There's no doubt about the retro appeal of maraschino cherries, whipped cream cans and chocolate syrup in a squeeze bottle. But it's funny to think they coexist in the same dessert galaxy with basil sorbets and pink peppercorn-tinged ice cream.
Anything as gourmet as ice cream from today's artisanal parlors and creameries deserves something similarly handcrafted on top.
So we turned to a trio of ice cream experts to help us reinvent ye olde ice cream social, sans squeeze bottles and quasi-fruity syrups. The results will take you six ways to sundae, with fresh lemon-blueberry syrup, vanilla butterscotch, extra bittersweet fudge and even bacon peanut brittle.
And if there's a cherry on top, it better be a Bing.
Whimsy runs rampant at San Francisco's Humphry Slocombe, Jake Godby and Sean Vahey's trendsetting ice cream shop.
It's known for eclectic flavors, including Elvis the Fat Years (banana, peanuts and bacon) and Secret Breakfast (bourbon-cornflake), as well as a Hot Mess sundae, which tops vanilla ice cream with banana slices and homemade butterscotch and marshmallow sauces.
"We do things somewhat backward," Godby says. "With the Hot Mess, we came up with the name first, and then figured out what it would be."
"I always try to have a good balance of acid and salt, so you're not overwhelmed. If it was just a big gooey mess, I wouldn't be interested after the first three bites."
That's why most artisanal ice cream toppings include bitter, sour or salty notes. It's all about layering flavors and textures, Godby says, but a dash of serendipity helps.
Take the day Humphry Slocombe's signature bacon-peanut brittle candy was left on the stove a tad too long. Loathe to just throw away a batch of brittle, Godby and Vahey mixed it into a batch of fresh banana ice cream - and Elvis the Fat Years was born.
You can stir the chopped brittle into the ice cream and serve it by the scoop. It also lends itself to sundae-fication when the ice cream is served with sliced bananas and topped with shards of brittle.
Caramel and butterscotch are favorites of Kris Hoogerhyde. So it's no wonder the lines that wrap around Bi-Rite Creamery, her San Francisco ice cream shop, are there for the signature salted caramel ice cream.
Salt is what makes flavors pop, whether it's on a scoop of that ice cream or sprinkled on a chocolate sundae drizzled with organic bergamot olive oil.
Unusual? Yes, but powerfully addictive, she says. "The olive oil gives a nice silkiness to it, the bergamot pairs so nicely with chocolate, and the salt makes your taste buds want more. People say, 'Ooh, salt on ice cream?' It's that sweet and salty combination. People forget that."
Hoogerhyde's favorite caramel is cooked to a deep mahogany hue, but she also loves a lighter, butterscotch version. Add a little scotch or bourbon, and you'll have Bi-Rite's "boozerscotch."
"The butterscotch is a caramel we don't take as far, so you're not getting that bitterness," she says. "We add butter to it, so it's really lush, and when you warm it and put it over ice cream, it cools down and becomes chewy. It's the same with our hot fudge sauce. As it sits against the cold ice cream, it get that candylike consistency, which I think is yummy."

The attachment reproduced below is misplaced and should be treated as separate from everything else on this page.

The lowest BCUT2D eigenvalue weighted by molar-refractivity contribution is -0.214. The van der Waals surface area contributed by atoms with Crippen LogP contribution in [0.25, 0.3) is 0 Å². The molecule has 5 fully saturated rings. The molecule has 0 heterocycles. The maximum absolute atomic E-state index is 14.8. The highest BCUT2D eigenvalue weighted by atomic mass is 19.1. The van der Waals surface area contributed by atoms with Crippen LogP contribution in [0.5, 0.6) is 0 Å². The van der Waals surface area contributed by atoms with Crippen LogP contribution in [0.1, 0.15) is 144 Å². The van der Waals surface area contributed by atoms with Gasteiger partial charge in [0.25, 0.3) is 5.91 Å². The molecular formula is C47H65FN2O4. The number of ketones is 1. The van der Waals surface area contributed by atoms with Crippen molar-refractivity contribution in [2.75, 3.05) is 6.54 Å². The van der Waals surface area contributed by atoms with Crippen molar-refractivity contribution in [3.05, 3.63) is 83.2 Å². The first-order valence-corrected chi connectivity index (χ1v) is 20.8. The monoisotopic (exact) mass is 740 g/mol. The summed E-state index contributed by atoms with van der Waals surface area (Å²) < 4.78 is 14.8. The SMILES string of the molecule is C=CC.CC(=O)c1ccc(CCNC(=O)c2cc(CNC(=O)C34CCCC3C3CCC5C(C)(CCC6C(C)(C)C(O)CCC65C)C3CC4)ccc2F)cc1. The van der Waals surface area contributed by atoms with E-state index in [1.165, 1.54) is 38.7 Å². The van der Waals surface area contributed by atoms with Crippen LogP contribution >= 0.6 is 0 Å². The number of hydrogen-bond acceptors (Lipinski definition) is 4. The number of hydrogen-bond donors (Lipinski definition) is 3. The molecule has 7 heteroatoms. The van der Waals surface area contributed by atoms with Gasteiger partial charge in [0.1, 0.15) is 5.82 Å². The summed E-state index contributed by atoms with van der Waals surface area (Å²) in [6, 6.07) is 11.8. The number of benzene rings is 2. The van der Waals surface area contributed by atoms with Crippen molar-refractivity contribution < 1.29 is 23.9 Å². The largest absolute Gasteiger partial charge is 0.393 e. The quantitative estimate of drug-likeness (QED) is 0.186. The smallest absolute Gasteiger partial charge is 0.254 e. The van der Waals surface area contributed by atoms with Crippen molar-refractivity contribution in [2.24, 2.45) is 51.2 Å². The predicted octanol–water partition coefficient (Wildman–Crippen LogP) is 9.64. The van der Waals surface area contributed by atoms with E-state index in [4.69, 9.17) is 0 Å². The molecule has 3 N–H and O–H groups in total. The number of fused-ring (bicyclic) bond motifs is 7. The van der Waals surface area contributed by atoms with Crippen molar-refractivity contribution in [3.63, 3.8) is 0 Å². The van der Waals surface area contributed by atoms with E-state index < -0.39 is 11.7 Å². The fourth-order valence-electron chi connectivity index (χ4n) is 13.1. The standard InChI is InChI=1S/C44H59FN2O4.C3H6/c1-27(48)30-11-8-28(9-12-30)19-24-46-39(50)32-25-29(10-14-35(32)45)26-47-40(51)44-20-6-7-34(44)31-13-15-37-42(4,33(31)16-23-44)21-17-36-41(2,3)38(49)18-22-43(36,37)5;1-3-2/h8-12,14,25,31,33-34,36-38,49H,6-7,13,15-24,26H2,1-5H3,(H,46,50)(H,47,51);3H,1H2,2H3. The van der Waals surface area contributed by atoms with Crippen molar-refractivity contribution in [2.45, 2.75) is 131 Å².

Even the most strait-laced grown-ups get excited when everything is homemade, she says. Toss fresh berries with a little sugar and let them macerate until they release their own syrup, she suggests, or cook up a lemon-blueberry sauce to top a creme fraicheice cream sundae.
"I'm a purist," she says. "A really good vanilla with fresh strawberries makes me super happy."
It's a view shared by Jeni Britton Bauer, an Ohio-based artisanal ice cream maker whose book, "Jeni's Ice Creams at Home" just won a James Beard award. Her wildly popular Farmers Market Sundaes use lemon frozen yogurt and fresh berries, macerated with Champagne, port or Grand Marnier. Her Ohito Sundae, a play on the classic rum cocktail, draws its flavors from fresh mint leaf-infused ice cream, a white-rum praline sauce and a wedge of lime, so guests can squeeze the tart citrus over the entire affair, including the sprinkling of turbinado sugar crystals.
"I like things to be a contrast," she says. "Something crunchy, sweet, sour, bitter, salty, a little bit of everything. What's great about the artisanal ice cream world is you can start with something more unusual, or something really well made, but very simple."
As for that cherry on top, Bauer uses fresh Bings or brandied cherries, such as Amarena cherries imported from Italy.
"I don't know how much more natural they are than maraschino, but they are so good and so beautiful," she says. "Probably maraschino cherries were supposed to be like that, but someone messed up."
Tin Roof: Vanilla ice cream, chocolate sauce, frosted peanuts and Maldon salt
Hot Mess: Vanilla ice cream, butterscotch sauce, marshmallow cream and sliced bananas
Farmers Market Sundae: Lemon frozen yogurt, macerated berries, whipped cream and fresh herbs
Ohito Sundae: Mint ice cream, white-rum praline sauce, lime wedges, whipped cream and turbinado sugar garnish
Sam's Sundae: Chocolate ice cream with Maldon salt, bergamot olive oil and whipped cream
The Sundae Blues: Lemon-blueberry sauce over creme fraiche ice cream